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The Week Ahead: US inflation, quarterly options expiration; Oracle results

The Week Ahead from CMC Markets: Our pick of the key upcoming economic and company events to watch.

Welcome to Michael Kramer’s pick of the top three market events to look out for in the week ahead. 

All eyes will be on two US inflation readings for February – the consumer price index (CPI) on Tuesday and the producer price index (PPI) on Thursday. The two reports matter because analysts will use the data to shape their expectations of Federal Reserve interest rate cuts this year. The figures also help analysts develop their estimates for the monthly personal consumption expenditures (PCE) price index, the Fed’s preferred inflation measure, which will be printed later in March. 

Additionally, Oracle’s third-quarter results, due out on Monday, are a must-watch event since the stock – up almost 30% over the past year at roughly $115 – has benefited significantly from AI mania. Then, on Friday, quarterly US options contracts expire, which is always a key moment as it can create a large amount of volatility. 

Oracle results (Q3)

Monday 11 March: Oracle is expected to report fiscal third-quarter 2024 earnings of $1.38 a share on revenue of $13.28bn. Revenue for its cloud and license unit is expected to grow by 11.4% on a constant currency basis to just over $9.9bn. In comparison, revenue from its applications division is forecast to grow by 8.9% to $4.4bn, while the infrastructure segment is expected to grow by 13.1% to $5.3bn.

From an options positioning standpoint, a large amount of call gamma has built up around the $120 strike price for the options expiration on 15 March. Oracle will therefore need to report strong results if the stock is to move higher and beyond $120. If the results disappoint the market, the Oracle share price could fall from current levels near $115, leaving it in a downtrend from when the technology company reported Q1 results on 11 September last year.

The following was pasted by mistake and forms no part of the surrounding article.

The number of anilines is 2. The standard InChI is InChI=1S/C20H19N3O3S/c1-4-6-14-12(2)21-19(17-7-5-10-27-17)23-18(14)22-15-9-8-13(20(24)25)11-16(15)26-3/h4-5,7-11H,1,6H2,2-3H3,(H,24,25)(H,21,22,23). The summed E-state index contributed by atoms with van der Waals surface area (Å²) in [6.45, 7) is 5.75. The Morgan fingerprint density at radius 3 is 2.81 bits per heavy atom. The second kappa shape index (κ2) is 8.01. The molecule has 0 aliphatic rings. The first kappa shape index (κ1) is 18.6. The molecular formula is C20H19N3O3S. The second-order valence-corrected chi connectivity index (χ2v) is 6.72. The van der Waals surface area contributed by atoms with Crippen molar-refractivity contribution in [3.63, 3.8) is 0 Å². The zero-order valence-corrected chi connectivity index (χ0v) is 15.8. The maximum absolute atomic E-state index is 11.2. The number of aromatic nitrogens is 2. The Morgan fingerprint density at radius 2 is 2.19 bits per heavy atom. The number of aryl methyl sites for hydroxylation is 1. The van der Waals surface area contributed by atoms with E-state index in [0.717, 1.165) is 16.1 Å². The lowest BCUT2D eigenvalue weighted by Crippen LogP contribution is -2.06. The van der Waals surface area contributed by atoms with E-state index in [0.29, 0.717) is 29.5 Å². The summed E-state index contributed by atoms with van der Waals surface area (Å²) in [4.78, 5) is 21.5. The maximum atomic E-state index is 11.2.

US CPI (February)

Tuesday 12 March: The annual rate of consumer price inflation in the US is expected to come in at 3.1% for February, unchanged from January. On a monthly basis, CPI is expected to have risen 0.4% in February, up from a 0.3% increase in January. Meanwhile, core CPI – which strips out volatile items such as food and energy – is expected to have increased 3.7% in the year to February, down from 3.9% in January. On a monthly basis, core CPI is forecast to have risen 0.3% in February, down from 0.4% in January. 

Inflation swaps indicate the potential for a slightly hotter-than-expected headline CPI reading, with the market pricing in increases of 3.17% year-on-year and 0.46% month-on-month. If CPI comes in as swaps have priced in, then it could cause the US two-year Treasury yield to surge. The two-year yield has been unable to surpass resistance at 4.75% and, as a result, has fallen back to around 4.5%. Hot CPI data could make the market reassess its expectation of three Fed rate cuts in 2024. That could push the two-year back to resistance at 4.75%, with a break of resistance potentially setting up a move back towards 4.95%. Conversely, a miss on CPI could result in the two-year rate falling back to 4.25%.